This crazy parade in the centre of Parkes had parched our throats; the dry wind had busted in through our shocked and gaping lips. As if in the throws of some wild delirium tremens, the necessity to get to the bar and refill as quickly as possible overtook all other urgencies.
As we stepped over the threshold of the nearest watering hole, we were hit by a sudden wall- like a schooner by a wave in a storm- of uncapped joy, peels of rankling laughter. The stark light of the afternoon disappeared into the eternal twilight of the Australian country tavern. The musty smell of soggy beermats rose up. We were home, home amongst Kings.
As the Priscilla poured our beverages from behind the bar, my staggered pallor suddenly reflected back at me- through the lenses of fifty pairs of golden glasses. Like the eyes of a fly. Elvis was everywhere, and he was watching everything.
The King’s trademark drawl was spat out in lashings of Aussie bush speak, smacked about by the troops of tradesmen who inhabited the neighbouring towns.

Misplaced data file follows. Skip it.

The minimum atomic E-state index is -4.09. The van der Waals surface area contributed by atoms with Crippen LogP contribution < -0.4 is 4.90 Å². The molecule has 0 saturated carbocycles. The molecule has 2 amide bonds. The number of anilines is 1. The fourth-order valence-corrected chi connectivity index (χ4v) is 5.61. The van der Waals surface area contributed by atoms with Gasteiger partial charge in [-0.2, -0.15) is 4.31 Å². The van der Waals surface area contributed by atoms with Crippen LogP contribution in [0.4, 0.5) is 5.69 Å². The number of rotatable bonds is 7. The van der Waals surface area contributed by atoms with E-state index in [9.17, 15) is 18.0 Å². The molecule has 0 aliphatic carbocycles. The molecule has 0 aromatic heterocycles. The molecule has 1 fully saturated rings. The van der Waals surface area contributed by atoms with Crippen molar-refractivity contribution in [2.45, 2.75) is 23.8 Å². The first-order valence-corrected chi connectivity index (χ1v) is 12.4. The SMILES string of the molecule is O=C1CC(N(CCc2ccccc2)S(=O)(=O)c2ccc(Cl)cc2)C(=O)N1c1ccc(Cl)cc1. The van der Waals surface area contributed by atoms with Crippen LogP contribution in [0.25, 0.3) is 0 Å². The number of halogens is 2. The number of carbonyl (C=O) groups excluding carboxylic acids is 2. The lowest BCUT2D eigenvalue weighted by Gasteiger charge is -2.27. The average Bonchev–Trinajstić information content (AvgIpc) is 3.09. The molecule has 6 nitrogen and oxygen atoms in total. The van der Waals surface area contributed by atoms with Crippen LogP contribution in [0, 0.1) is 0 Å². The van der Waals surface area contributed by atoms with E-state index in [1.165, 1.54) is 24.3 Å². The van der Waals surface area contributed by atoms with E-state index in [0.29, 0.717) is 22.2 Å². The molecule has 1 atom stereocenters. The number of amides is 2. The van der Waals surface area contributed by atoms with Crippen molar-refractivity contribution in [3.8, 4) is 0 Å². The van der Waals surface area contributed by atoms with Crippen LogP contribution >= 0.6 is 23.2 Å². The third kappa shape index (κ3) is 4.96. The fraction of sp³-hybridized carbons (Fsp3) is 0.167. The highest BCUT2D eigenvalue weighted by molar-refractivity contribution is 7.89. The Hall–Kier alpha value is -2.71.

The mood was jaunty- fun as watching a coyote run free in a kindergarten- and we began to roll into the swing of these kooky kaisers.
Between billions of bourbons, caterwauling and cluelessness, somehow we had lost the daylight. Without any awareness of how it was humanly possible, we were now wedged in amongst an audience of inebriated Elvis’, staring at the stage.
Midnight karaoke at the Parkes Hotel.
A sudden surge of electricity pumped through the room, and for a second, the power flickered off. When the lights returned, Elvis was standing centre stage… still, silent, head bowed heavy. The same electrical thump passed through me as it had through the room, and I thought to myself, dazzled, “Was the fable true?? Blue Moon of Kentucky???”
Then, seemingly out of his underpants, the Elvis suddenly surfaced a cooked chicken. Unceremoniously, and without foreplay, he inserted his middle finger into its rear, and began pumping it with obvious zest- disembowelling it lewdly for all who were watching.